Thanks to ModernMet for this:
There are 409,543 known species in the ocean, but the deep sea is home to a vast amount of mysterious creatures that are yet to be discovered.
Inspired by marine life, Computer scientist & coder, Neal Agarwal, who is based in Fairfax, Virginia, has developed a fun website called The Deep Sea that allows users to scroll down to discover the different animals and plant life that live at varying depths of the ocean.
As users move towards the bottom of the ocean floor, they are fed various facts and figures about marine life.
Close to the ocean surface, at around 30 meters deep (98 feet), familiar fish such as the Atlantic salmon and the striped bass are seen, alongside the polar bear, who is known to dive to similar depths in order to hunt for food.
Scrolling deeper reveals the killer whale at around 100 meters deep (328 feet), and the green sea turtle at around 170 meters (557 feet).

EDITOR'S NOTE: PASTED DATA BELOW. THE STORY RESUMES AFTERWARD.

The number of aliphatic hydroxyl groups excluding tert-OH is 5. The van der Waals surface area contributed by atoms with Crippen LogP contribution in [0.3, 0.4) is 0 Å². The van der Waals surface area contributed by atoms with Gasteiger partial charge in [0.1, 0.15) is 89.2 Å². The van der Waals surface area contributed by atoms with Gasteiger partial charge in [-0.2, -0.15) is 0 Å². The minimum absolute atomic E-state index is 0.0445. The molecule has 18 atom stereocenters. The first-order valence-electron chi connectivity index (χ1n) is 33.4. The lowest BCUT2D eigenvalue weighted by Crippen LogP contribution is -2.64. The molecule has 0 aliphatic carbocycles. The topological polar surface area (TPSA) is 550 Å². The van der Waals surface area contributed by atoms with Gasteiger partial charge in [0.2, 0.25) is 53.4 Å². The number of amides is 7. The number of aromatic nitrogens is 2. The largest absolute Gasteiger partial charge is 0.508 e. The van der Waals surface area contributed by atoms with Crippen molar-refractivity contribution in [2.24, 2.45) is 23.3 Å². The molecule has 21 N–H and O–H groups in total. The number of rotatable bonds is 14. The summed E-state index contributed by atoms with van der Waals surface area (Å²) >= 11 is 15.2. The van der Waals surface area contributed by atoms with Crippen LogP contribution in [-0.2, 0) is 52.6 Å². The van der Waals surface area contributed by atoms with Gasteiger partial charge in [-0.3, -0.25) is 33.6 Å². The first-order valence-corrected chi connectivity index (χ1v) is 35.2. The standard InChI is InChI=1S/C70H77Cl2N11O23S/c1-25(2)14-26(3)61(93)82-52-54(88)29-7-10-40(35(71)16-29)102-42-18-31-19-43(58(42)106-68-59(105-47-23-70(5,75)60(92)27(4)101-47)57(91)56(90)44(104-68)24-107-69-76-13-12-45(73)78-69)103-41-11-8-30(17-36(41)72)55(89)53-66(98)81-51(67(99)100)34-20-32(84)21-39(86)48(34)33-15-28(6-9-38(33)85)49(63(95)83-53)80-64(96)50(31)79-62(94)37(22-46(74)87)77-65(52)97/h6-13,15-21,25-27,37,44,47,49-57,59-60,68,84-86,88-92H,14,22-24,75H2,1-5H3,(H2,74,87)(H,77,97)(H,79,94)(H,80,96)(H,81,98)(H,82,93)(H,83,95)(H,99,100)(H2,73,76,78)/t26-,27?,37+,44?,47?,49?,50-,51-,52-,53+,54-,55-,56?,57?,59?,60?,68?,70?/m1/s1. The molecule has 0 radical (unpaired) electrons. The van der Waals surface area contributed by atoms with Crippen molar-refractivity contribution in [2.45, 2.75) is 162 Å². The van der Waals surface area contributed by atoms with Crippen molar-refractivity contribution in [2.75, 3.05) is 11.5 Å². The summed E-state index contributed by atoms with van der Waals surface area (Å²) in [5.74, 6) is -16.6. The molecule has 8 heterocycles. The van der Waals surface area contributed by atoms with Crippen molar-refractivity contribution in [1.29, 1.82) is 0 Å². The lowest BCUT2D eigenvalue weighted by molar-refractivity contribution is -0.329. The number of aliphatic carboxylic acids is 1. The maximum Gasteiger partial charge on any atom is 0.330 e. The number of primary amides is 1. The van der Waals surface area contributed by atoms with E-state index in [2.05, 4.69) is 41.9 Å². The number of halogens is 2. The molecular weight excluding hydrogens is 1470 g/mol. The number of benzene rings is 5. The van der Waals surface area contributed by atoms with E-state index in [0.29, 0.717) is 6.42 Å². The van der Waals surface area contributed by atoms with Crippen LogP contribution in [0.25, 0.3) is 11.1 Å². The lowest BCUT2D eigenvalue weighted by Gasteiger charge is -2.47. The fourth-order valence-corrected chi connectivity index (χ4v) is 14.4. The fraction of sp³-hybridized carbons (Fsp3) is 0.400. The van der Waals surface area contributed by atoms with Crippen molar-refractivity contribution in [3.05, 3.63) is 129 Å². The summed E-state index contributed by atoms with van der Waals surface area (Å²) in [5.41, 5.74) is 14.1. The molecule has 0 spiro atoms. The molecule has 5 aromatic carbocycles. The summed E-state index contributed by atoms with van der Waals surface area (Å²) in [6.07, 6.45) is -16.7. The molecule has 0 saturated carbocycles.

However, if you scroll even further, things start to become a little more interesting.
The site marks the deepest depths that any human has ever scuba dived at 332 meters (1,089 feet), and it’s surprising to see that the emperor penguin can dive even lower, at 530 meters (1,738 feet).
Once you get to the “Midnight Zone” at 1,024 meters deep (3,360 feet), you’ll meet the many deep-sea creatures that create bioluminescent light, such as the strange anglerfish and the infamous blobfish.
One of the most surprising facts the website reveals, is that the giant elephant seal explores depths far below where these deep-sea creatures lurk, with dives that can reach 2,400 meters (7,874 feet) below the sea’s surface.
The Deep Sea website also reveals the resting places of famous shipwrecks, including the Titanic (3,800 meters / 12,467 feet) and the USS Johnston shipwreck that sunk in World War II and is the deepest wreck ever found (6,241 meters / 20,475 feet).
And despite the extreme conditions at the lowest trenches of the ocean, there are still small signs of life—and there’s so much more to be discovered!
The Deep Sea